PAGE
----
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Question related to quantization of the magnetic field

  1. Nov 2, 2011 #1

    fluidistic

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    I wonder what happens if you have trapped hydrogen atoms and you apply a magnetic field. We could observe the Zeeman effect; some electrons would gain energy and some other would lose energy due to the magnetic field. Say an electron gained some energy. Now you remove the magnetic field, the electron could return to its previous state, losing the energy it gained from the magnetic field. My question is... in what form does this electron lose its "tiny" energy?
    I think the only answer would be a photon (in case of a magnetic field of a few teslas the photon might be in the microwave or radio wave range of the EM spectra, I believe) but I'm not 100% sure.
    I understand that if I apply an EM field (flux of photons), the electrons will only change their quantum number n, absorbing or emiting a photon in the process. But in the case of a magnetic or electric field, I have no idea.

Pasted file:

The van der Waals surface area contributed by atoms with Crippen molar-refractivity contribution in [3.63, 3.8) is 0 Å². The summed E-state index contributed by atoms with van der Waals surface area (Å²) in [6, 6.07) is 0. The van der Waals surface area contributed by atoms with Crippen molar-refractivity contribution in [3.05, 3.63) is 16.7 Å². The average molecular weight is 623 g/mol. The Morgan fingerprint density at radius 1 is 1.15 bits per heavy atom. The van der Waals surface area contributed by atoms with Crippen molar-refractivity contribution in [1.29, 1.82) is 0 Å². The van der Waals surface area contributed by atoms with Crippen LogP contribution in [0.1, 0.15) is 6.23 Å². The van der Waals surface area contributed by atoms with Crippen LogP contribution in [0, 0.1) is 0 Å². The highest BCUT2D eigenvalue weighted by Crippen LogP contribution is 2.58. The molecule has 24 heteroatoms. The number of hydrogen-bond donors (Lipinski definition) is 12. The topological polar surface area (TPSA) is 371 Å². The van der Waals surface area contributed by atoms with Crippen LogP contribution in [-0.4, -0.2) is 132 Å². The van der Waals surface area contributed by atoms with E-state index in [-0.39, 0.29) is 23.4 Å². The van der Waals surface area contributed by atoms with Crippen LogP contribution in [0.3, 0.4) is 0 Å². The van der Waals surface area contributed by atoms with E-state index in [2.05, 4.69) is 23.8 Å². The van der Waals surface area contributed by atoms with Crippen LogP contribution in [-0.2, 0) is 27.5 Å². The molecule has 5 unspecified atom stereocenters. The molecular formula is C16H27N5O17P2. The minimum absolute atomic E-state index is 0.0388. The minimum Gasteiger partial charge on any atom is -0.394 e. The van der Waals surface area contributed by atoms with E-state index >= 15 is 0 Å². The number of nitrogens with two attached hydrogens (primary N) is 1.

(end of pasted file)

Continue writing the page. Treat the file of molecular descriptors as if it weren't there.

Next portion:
EDIT: Some other thoughts. There can't be emission/absorption of photon when the electron change their quantum number "m". Because the M field, as far as I know, doesn't contains photons. So when you remove the M field, some electron will gain some energy but if there's no photon, I have no idea how the electrons "absorb" the energy.
     
    Last edited: Nov 2, 2011
  2. jcsd
  3. Nov 9, 2011 #2

    fluidistic

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    I do have the answer. In fact it was very obvious. The energy change of the electrons is directly proportional to the applied B field. Since we remove continuously the magnetic field, so do the electrons change their energy. So there's no emission of transition like in the case of electrons changing their n number.
     
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